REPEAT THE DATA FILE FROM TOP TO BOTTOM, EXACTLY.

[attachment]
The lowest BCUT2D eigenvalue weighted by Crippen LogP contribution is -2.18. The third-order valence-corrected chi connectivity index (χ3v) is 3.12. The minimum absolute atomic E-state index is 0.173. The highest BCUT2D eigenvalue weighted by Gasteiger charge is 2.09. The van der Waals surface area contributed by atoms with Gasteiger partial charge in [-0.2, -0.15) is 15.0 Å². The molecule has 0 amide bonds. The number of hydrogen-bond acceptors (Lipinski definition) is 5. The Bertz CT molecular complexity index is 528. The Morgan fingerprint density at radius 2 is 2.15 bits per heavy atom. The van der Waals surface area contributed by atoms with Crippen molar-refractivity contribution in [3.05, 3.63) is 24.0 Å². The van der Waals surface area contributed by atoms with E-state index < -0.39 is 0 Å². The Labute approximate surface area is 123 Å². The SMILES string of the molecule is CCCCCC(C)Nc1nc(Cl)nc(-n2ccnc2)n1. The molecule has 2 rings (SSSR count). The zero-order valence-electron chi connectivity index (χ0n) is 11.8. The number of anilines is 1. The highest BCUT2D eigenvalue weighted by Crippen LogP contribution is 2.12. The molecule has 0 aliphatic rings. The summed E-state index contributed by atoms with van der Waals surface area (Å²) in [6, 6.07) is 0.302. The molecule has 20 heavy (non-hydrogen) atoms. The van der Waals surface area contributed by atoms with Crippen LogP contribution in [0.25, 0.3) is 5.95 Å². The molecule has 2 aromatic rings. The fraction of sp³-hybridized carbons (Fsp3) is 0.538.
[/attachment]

The lowest BCUT2D eigenvalue weighted by Crippen LogP contribution is -2.18. The third-order valence-corrected chi connectivity index (χ3v) is 3.12. The minimum absolute atomic E-state index is 0.173. The highest BCUT2D eigenvalue weighted by Gasteiger charge is 2.09. The van der Waals surface area contributed by atoms with Gasteiger partial charge in [-0.2, -0.15) is 15.0 Å². The molecule has 0 amide bonds. The number of hydrogen-bond acceptors (Lipinski definition) is 5. The Bertz CT molecular complexity index is 528. The Morgan fingerprint density at radius 2 is 2.15 bits per heavy atom. The van der Waals surface area contributed by atoms with Crippen molar-refractivity contribution in [3.05, 3.63) is 24.0 Å². The van der Waals surface area contributed by atoms with E-state index < -0.39 is 0 Å². The Labute approximate surface area is 123 Å². The SMILES string of the molecule is CCCCCC(C)Nc1nc(Cl)nc(-n2ccnc2)n1. The molecule has 2 rings (SSSR count). The zero-order valence-electron chi connectivity index (χ0n) is 11.8. The number of anilines is 1. The highest BCUT2D eigenvalue weighted by Crippen LogP contribution is 2.12. The molecule has 0 aliphatic rings. The summed E-state index contributed by atoms with van der Waals surface area (Å²) in [6, 6.07) is 0.302. The molecule has 20 heavy (non-hydrogen) atoms. The van der Waals surface area contributed by atoms with Crippen LogP contribution in [0.25, 0.3) is 5.95 Å². The molecule has 2 aromatic rings. The fraction of sp³-hybridized carbons (Fsp3) is 0.538.